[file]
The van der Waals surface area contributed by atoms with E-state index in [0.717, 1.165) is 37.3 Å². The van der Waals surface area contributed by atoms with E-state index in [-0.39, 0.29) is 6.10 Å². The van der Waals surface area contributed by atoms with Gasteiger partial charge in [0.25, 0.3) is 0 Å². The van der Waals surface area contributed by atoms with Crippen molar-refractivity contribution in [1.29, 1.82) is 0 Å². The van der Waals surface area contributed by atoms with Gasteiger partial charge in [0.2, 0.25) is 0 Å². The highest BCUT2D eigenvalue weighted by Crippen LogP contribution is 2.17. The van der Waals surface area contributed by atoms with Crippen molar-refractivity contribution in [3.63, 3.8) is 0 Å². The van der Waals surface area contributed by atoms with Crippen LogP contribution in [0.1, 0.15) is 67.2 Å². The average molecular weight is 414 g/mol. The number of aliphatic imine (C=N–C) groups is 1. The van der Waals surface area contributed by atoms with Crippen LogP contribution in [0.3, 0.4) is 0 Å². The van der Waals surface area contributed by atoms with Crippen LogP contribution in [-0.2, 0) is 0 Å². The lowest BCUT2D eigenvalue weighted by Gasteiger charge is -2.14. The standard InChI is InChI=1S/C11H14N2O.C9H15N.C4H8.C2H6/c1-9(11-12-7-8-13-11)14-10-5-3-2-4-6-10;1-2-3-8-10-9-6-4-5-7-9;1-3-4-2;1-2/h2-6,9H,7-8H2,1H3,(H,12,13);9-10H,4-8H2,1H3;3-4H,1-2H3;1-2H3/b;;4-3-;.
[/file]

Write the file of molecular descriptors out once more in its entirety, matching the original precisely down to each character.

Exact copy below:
The van der Waals surface area contributed by atoms with E-state index in [0.717, 1.165) is 37.3 Å². The van der Waals surface area contributed by atoms with E-state index in [-0.39, 0.29) is 6.10 Å². The van der Waals surface area contributed by atoms with Gasteiger partial charge in [0.25, 0.3) is 0 Å². The van der Waals surface area contributed by atoms with Crippen molar-refractivity contribution in [1.29, 1.82) is 0 Å². The van der Waals surface area contributed by atoms with Gasteiger partial charge in [0.2, 0.25) is 0 Å². The highest BCUT2D eigenvalue weighted by Crippen LogP contribution is 2.17. The van der Waals surface area contributed by atoms with Crippen molar-refractivity contribution in [3.63, 3.8) is 0 Å². The van der Waals surface area contributed by atoms with Crippen LogP contribution in [0.1, 0.15) is 67.2 Å². The average molecular weight is 414 g/mol. The number of aliphatic imine (C=N–C) groups is 1. The van der Waals surface area contributed by atoms with Crippen LogP contribution in [0.3, 0.4) is 0 Å². The van der Waals surface area contributed by atoms with Crippen LogP contribution in [-0.2, 0) is 0 Å². The lowest BCUT2D eigenvalue weighted by Gasteiger charge is -2.14. The standard InChI is InChI=1S/C11H14N2O.C9H15N.C4H8.C2H6/c1-9(11-12-7-8-13-11)14-10-5-3-2-4-6-10;1-2-3-8-10-9-6-4-5-7-9;1-3-4-2;1-2/h2-6,9H,7-8H2,1H3,(H,12,13);9-10H,4-8H2,1H3;3-4H,1-2H3;1-2H3/b;;4-3-;.